A Well Deserved Retirement

In every organization, there are people who have been around as long as anyone can remember, helping others achieve great outcomes for decades. Betty Anderson is one of those people.

Betty retired this year after walking the halls of Medicine Hat Regional Hospital for 45 years! Many MHRH staff members may not have known what her role was, but they would see her in the elevators and hallways, as her role involved walking 3-5 kilometers daily. She would always stop and say ‘hi’ to those passing by.

Betty’s history with the hospital started early in her life; she was born in the original Medicine Hat Hospital near the police station. She began her healthcare career in Housekeeping in 1977, and in 1984 she applied to become a Laboratory Service Worker & Pathology Assistant. Inspired by a family member in Vancouver working as a Pathology Assistant, she figured “If he could do that job – so could I!” With plenty of on-the-job training, Betty became an invaluable part of the department over the next decade.

She would help with autopsies, specimen photography, and delivery of hundreds of thousands of slides and photos to the appropriate doctors. She also became the hospital’s medical photographer and photographed thousands of cases on various wards. During her career, she has worked in various pathology assistant positions.

While working in the morgue in the 1980s, she helped gather data for the Alberta government regarding the number of fatalities caused by vehicle accidents while the government debated mandating seatbelts. In the late 1990s, as the volume of autopsies decreased, Betty started performing endoscopy grossings (inspecting specimens). This change meant Betty had to go from handwriting all her notes to recording dictations on tape, and finally learning to use specialized medical software on lab computers (which took some dedicated effort, but she’s glad she did). Her ability to adapt and change to new duties was commendable – her tenacity inspired her coworkers.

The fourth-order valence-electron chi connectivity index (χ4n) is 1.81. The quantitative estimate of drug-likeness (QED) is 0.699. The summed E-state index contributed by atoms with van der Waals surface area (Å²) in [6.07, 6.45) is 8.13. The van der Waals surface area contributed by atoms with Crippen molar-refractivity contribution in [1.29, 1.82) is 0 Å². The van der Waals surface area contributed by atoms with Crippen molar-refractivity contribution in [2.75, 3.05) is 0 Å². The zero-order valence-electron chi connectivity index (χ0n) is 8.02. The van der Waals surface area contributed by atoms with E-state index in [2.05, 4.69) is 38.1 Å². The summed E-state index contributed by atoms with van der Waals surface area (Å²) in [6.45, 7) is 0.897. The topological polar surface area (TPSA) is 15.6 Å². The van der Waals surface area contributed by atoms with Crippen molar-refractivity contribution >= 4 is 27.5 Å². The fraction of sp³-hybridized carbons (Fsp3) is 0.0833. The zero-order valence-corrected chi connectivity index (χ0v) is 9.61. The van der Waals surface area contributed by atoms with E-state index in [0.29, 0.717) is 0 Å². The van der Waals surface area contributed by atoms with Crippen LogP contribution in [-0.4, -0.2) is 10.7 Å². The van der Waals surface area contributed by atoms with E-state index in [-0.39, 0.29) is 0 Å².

Betty loved working with her colleagues and meeting new people. The lab was their own little family taking care of each other. During the flooding of June 2013, Betty’s home was affected. She is forever grateful to her colleagues for coming to help her move her stuff to safety. They also raised funds and donations to assist with costs due to her displacement and renovations resulting from the aftermath.

In 2022, Betty decided it was time to hang up her scrubs and retire. She loves her job, the people, and the environment; however the physicality of the work was starting to become too much. The lab staff gave her a wonderful send-off in April, both at the hospital and off-site, where many staff members were able to wish her a wonderful retirement.

We wish Betty a well-deserved retirement!

“I would say working in the lab really fashioned my life, and the hours – Monday to Friday, weekends off – allowed me to pursue my hobbies and interests and give back to the community.

Goodbye – thanks for everything! It’s not enough to even gauge how grateful I am to have worked with all the wonderful people in the lab, as well as the numerous other departments we associate with.”

– Betty Anderson